For example, in 2010 many believed the US would remain flat for the next two years, but we now see this was not the case. As a result of American performance, Mexico’s markets have also increased working in parallel a framework portfolio managers find affirmative Mexico has also maintained a weak peso over the last ten years. The Mexican peso has been priced at a competitive advantage with China.

 Currency rates have helped Mexico realize an economic boom that continues to rise since the 90’s. The move to NAFTA in 1994 could be the key contributing factor for Mexico’s 600 percent increase in sales to the US. With inflation no longer under control in countries like China and  Brazil, analysts are discovering that Mexico’s policies have proven successful in weathering many global financial catastrophes.

…..

As opportunities within the developed markets diminish, the Mexican marketplace is standing strong. As a top emerging market for the global investing community, particularly in Latin America, Mexico represents a substantial alternative to Brazil, home of the leading Latin American stock market. Mexico, although not a BRIC country, certainly has more promising economic stability and growth potential than some of the most mature economies. With a clear goal in sight, the local markets in Mexico continue to take measures that enhance liquidity in equities and derivatives trading which provide surety to its financial institutions and reach more investors abroad.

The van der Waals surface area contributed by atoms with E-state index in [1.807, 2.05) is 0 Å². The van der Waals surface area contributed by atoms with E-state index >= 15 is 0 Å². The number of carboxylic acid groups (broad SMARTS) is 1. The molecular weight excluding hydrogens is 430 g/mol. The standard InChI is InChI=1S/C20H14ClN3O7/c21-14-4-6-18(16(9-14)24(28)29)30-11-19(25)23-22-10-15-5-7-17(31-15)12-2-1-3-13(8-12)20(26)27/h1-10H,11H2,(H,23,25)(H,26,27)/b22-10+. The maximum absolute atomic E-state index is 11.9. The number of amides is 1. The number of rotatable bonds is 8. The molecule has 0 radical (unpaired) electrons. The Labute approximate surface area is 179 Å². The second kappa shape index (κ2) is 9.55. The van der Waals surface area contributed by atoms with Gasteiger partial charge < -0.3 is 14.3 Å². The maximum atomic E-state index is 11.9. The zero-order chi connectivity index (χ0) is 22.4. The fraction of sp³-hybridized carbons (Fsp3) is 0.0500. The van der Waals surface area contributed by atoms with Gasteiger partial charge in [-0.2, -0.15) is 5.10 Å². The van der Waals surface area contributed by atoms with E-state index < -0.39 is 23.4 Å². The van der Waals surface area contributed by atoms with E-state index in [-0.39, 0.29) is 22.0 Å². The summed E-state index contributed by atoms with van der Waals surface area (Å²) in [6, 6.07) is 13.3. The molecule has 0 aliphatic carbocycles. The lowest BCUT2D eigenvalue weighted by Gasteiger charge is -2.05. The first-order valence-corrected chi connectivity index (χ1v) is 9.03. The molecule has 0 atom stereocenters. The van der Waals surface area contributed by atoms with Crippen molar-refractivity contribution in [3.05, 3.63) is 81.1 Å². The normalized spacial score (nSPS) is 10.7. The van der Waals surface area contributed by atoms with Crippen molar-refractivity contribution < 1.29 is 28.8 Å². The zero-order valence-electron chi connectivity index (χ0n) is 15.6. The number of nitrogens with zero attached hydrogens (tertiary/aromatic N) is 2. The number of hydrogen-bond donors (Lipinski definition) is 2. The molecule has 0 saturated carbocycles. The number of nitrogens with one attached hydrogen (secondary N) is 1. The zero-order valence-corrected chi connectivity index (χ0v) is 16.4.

Source: FINAMEX /Dan Watkins, 01.08.2012  dwatkins@cc-speed.com

Filed under: Asia, BMV - Mexico, Brazil, China, Exchanges, Latin America, Mexico, News, Trading Technology, , , , , , , , , , , , , , , , , , , ,

Fidessa explores the development of electronic trading in Latin America

Fidessa group plc , provider of high-performance trading, investment management and information solutions for the world’s financial community, has today announced the publication of a white paper, Life in the fast lane: the development of electronic trading in Latin America. The paper explores the current trading landscape in Brazil, Mexico and the Andean region, and how recent technology and regulatory developments will affect domestic and international brokers trying to establish a rewarding position in these fast-paced markets.